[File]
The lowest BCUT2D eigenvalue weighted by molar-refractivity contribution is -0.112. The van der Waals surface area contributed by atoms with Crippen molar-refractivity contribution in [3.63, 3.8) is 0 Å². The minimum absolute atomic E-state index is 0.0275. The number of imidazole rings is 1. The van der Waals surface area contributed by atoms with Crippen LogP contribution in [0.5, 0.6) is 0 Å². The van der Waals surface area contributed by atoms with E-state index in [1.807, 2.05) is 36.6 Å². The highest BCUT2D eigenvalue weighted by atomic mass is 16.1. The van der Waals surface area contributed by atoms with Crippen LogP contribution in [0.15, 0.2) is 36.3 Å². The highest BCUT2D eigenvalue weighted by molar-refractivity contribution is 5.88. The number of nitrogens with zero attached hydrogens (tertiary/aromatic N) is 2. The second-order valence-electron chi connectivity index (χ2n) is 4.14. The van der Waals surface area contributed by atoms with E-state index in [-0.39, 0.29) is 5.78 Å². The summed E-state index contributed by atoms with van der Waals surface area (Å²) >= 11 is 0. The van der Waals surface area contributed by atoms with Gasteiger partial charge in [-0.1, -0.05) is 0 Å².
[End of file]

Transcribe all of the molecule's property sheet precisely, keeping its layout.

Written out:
The lowest BCUT2D eigenvalue weighted by molar-refractivity contribution is -0.112. The van der Waals surface area contributed by atoms with Crippen molar-refractivity contribution in [3.63, 3.8) is 0 Å². The minimum absolute atomic E-state index is 0.0275. The number of imidazole rings is 1. The van der Waals surface area contributed by atoms with Crippen LogP contribution in [0.5, 0.6) is 0 Å². The van der Waals surface area contributed by atoms with E-state index in [1.807, 2.05) is 36.6 Å². The highest BCUT2D eigenvalue weighted by atomic mass is 16.1. The van der Waals surface area contributed by atoms with Crippen LogP contribution in [0.15, 0.2) is 36.3 Å². The highest BCUT2D eigenvalue weighted by molar-refractivity contribution is 5.88. The number of nitrogens with zero attached hydrogens (tertiary/aromatic N) is 2. The second-order valence-electron chi connectivity index (χ2n) is 4.14. The van der Waals surface area contributed by atoms with E-state index in [-0.39, 0.29) is 5.78 Å². The summed E-state index contributed by atoms with van der Waals surface area (Å²) >= 11 is 0. The van der Waals surface area contributed by atoms with Gasteiger partial charge in [-0.1, -0.05) is 0 Å².